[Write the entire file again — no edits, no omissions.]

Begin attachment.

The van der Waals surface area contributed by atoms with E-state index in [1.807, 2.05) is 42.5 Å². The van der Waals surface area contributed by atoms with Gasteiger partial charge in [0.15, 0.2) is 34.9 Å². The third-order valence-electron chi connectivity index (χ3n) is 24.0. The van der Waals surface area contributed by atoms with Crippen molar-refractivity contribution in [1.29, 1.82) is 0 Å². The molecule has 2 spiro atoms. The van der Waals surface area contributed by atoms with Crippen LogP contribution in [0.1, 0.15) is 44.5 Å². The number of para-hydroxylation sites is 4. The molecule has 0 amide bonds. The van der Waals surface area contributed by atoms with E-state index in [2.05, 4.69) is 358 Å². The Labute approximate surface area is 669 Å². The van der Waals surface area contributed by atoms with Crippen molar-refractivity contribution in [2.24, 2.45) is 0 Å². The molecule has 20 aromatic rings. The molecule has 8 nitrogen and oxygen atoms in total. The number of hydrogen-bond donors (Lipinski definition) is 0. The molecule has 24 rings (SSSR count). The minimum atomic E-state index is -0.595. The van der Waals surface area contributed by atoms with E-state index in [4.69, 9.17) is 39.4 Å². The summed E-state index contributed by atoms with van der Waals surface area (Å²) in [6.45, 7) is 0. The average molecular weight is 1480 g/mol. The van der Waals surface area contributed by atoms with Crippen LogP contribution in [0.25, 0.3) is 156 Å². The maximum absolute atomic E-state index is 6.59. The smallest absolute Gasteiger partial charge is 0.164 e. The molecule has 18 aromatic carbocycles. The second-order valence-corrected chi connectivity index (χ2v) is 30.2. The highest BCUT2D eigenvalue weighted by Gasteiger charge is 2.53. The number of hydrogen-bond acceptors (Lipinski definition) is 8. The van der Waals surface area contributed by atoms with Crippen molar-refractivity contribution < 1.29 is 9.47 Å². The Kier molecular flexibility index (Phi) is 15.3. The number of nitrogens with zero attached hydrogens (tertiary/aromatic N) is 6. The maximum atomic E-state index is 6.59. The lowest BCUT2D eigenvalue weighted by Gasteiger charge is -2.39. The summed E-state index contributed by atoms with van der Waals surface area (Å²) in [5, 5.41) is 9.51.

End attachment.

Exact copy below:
The van der Waals surface area contributed by atoms with E-state index in [1.807, 2.05) is 42.5 Å². The van der Waals surface area contributed by atoms with Gasteiger partial charge in [0.15, 0.2) is 34.9 Å². The third-order valence-electron chi connectivity index (χ3n) is 24.0. The van der Waals surface area contributed by atoms with Crippen molar-refractivity contribution in [1.29, 1.82) is 0 Å². The molecule has 2 spiro atoms. The van der Waals surface area contributed by atoms with Crippen LogP contribution in [0.1, 0.15) is 44.5 Å². The number of para-hydroxylation sites is 4. The molecule has 0 amide bonds. The van der Waals surface area contributed by atoms with E-state index in [2.05, 4.69) is 358 Å². The Labute approximate surface area is 669 Å². The van der Waals surface area contributed by atoms with Crippen molar-refractivity contribution in [2.24, 2.45) is 0 Å². The molecule has 20 aromatic rings. The molecule has 8 nitrogen and oxygen atoms in total. The number of hydrogen-bond donors (Lipinski definition) is 0. The molecule has 24 rings (SSSR count). The minimum atomic E-state index is -0.595. The van der Waals surface area contributed by atoms with E-state index in [4.69, 9.17) is 39.4 Å². The summed E-state index contributed by atoms with van der Waals surface area (Å²) in [6.45, 7) is 0. The average molecular weight is 1480 g/mol. The van der Waals surface area contributed by atoms with Crippen LogP contribution in [0.25, 0.3) is 156 Å². The maximum absolute atomic E-state index is 6.59. The smallest absolute Gasteiger partial charge is 0.164 e. The molecule has 18 aromatic carbocycles. The second-order valence-corrected chi connectivity index (χ2v) is 30.2. The highest BCUT2D eigenvalue weighted by Gasteiger charge is 2.53. The number of hydrogen-bond acceptors (Lipinski definition) is 8. The van der Waals surface area contributed by atoms with Crippen molar-refractivity contribution < 1.29 is 9.47 Å². The Kier molecular flexibility index (Phi) is 15.3. The number of nitrogens with zero attached hydrogens (tertiary/aromatic N) is 6. The maximum atomic E-state index is 6.59. The lowest BCUT2D eigenvalue weighted by Gasteiger charge is -2.39. The summed E-state index contributed by atoms with van der Waals surface area (Å²) in [5, 5.41) is 9.51.